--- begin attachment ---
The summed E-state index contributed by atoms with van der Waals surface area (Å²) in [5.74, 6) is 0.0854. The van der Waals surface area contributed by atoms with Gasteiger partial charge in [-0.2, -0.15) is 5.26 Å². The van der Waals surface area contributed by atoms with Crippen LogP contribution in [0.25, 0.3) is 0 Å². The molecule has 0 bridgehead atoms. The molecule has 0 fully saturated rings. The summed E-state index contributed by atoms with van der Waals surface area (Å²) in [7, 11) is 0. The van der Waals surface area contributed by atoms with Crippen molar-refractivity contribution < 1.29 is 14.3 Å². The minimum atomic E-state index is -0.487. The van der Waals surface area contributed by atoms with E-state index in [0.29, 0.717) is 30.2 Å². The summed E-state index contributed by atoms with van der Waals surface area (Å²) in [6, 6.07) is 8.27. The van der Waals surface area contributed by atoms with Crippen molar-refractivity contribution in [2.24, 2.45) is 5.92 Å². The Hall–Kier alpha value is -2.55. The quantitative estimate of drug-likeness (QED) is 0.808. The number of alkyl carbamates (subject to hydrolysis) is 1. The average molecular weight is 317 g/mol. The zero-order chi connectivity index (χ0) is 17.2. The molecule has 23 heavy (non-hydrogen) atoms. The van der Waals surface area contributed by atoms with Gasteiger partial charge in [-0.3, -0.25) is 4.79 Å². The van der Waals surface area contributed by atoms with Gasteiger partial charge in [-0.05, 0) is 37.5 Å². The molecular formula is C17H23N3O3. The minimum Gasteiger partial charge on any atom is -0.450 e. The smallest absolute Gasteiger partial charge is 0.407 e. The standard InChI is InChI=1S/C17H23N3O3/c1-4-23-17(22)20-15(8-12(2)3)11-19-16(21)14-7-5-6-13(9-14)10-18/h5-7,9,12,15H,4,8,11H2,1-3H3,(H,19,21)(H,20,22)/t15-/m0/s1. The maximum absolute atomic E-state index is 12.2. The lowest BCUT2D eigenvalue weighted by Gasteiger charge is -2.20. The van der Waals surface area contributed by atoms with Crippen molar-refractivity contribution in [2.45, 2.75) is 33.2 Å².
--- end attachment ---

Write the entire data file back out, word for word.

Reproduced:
The summed E-state index contributed by atoms with van der Waals surface area (Å²) in [5.74, 6) is 0.0854. The van der Waals surface area contributed by atoms with Gasteiger partial charge in [-0.2, -0.15) is 5.26 Å². The van der Waals surface area contributed by atoms with Crippen LogP contribution in [0.25, 0.3) is 0 Å². The molecule has 0 bridgehead atoms. The molecule has 0 fully saturated rings. The summed E-state index contributed by atoms with van der Waals surface area (Å²) in [7, 11) is 0. The van der Waals surface area contributed by atoms with Crippen molar-refractivity contribution < 1.29 is 14.3 Å². The minimum atomic E-state index is -0.487. The van der Waals surface area contributed by atoms with E-state index in [0.29, 0.717) is 30.2 Å². The summed E-state index contributed by atoms with van der Waals surface area (Å²) in [6, 6.07) is 8.27. The van der Waals surface area contributed by atoms with Crippen molar-refractivity contribution in [2.24, 2.45) is 5.92 Å². The Hall–Kier alpha value is -2.55. The quantitative estimate of drug-likeness (QED) is 0.808. The number of alkyl carbamates (subject to hydrolysis) is 1. The average molecular weight is 317 g/mol. The zero-order chi connectivity index (χ0) is 17.2. The molecule has 23 heavy (non-hydrogen) atoms. The van der Waals surface area contributed by atoms with Gasteiger partial charge in [-0.3, -0.25) is 4.79 Å². The van der Waals surface area contributed by atoms with Gasteiger partial charge in [-0.05, 0) is 37.5 Å². The molecular formula is C17H23N3O3. The minimum Gasteiger partial charge on any atom is -0.450 e. The smallest absolute Gasteiger partial charge is 0.407 e. The standard InChI is InChI=1S/C17H23N3O3/c1-4-23-17(22)20-15(8-12(2)3)11-19-16(21)14-7-5-6-13(9-14)10-18/h5-7,9,12,15H,4,8,11H2,1-3H3,(H,19,21)(H,20,22)/t15-/m0/s1. The maximum absolute atomic E-state index is 12.2. The lowest BCUT2D eigenvalue weighted by Gasteiger charge is -2.20. The van der Waals surface area contributed by atoms with Crippen molar-refractivity contribution in [2.45, 2.75) is 33.2 Å².